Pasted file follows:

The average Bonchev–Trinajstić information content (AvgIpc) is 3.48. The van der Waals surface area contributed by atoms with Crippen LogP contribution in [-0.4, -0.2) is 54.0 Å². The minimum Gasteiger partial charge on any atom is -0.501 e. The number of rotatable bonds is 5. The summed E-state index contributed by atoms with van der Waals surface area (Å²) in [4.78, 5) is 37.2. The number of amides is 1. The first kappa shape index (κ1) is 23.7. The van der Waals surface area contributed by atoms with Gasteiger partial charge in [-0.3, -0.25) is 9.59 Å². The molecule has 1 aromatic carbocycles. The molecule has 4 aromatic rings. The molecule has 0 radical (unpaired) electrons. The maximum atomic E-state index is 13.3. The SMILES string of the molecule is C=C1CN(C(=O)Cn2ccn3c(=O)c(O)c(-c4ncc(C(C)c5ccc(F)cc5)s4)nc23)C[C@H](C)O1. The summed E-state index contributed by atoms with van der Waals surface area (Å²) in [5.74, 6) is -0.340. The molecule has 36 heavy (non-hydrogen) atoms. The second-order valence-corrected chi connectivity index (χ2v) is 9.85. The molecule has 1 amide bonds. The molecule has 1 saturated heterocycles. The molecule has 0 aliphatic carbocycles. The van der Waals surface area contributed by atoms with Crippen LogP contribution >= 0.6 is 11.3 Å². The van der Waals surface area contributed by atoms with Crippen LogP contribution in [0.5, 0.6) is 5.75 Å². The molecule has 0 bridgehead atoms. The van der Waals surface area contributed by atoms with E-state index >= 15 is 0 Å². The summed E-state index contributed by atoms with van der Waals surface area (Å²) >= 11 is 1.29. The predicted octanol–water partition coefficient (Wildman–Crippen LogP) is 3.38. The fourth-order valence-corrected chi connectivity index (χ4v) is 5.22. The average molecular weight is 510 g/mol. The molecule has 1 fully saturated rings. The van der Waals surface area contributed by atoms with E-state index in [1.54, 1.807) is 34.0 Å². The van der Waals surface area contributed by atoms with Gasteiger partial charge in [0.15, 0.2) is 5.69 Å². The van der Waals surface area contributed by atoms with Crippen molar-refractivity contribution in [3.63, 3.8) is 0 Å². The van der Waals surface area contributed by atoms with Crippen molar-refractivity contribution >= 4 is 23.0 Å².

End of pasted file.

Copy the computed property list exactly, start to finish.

The average Bonchev–Trinajstić information content (AvgIpc) is 3.48. The van der Waals surface area contributed by atoms with Crippen LogP contribution in [-0.4, -0.2) is 54.0 Å². The minimum Gasteiger partial charge on any atom is -0.501 e. The number of rotatable bonds is 5. The summed E-state index contributed by atoms with van der Waals surface area (Å²) in [4.78, 5) is 37.2. The number of amides is 1. The first kappa shape index (κ1) is 23.7. The van der Waals surface area contributed by atoms with Gasteiger partial charge in [-0.3, -0.25) is 9.59 Å². The molecule has 1 aromatic carbocycles. The molecule has 4 aromatic rings. The molecule has 0 radical (unpaired) electrons. The maximum atomic E-state index is 13.3. The SMILES string of the molecule is C=C1CN(C(=O)Cn2ccn3c(=O)c(O)c(-c4ncc(C(C)c5ccc(F)cc5)s4)nc23)C[C@H](C)O1. The summed E-state index contributed by atoms with van der Waals surface area (Å²) in [5.74, 6) is -0.340. The molecule has 36 heavy (non-hydrogen) atoms. The second-order valence-corrected chi connectivity index (χ2v) is 9.85. The molecule has 1 amide bonds. The molecule has 1 saturated heterocycles. The molecule has 0 aliphatic carbocycles. The van der Waals surface area contributed by atoms with Crippen LogP contribution >= 0.6 is 11.3 Å². The van der Waals surface area contributed by atoms with Crippen LogP contribution in [0.5, 0.6) is 5.75 Å². The molecule has 0 bridgehead atoms. The van der Waals surface area contributed by atoms with E-state index >= 15 is 0 Å². The summed E-state index contributed by atoms with van der Waals surface area (Å²) >= 11 is 1.29. The predicted octanol–water partition coefficient (Wildman–Crippen LogP) is 3.38. The fourth-order valence-corrected chi connectivity index (χ4v) is 5.22. The average molecular weight is 510 g/mol. The molecule has 1 fully saturated rings. The van der Waals surface area contributed by atoms with E-state index in [1.54, 1.807) is 34.0 Å². The van der Waals surface area contributed by atoms with Gasteiger partial charge in [0.15, 0.2) is 5.69 Å². The van der Waals surface area contributed by atoms with Crippen molar-refractivity contribution in [3.63, 3.8) is 0 Å². The van der Waals surface area contributed by atoms with Crippen molar-refractivity contribution >= 4 is 23.0 Å².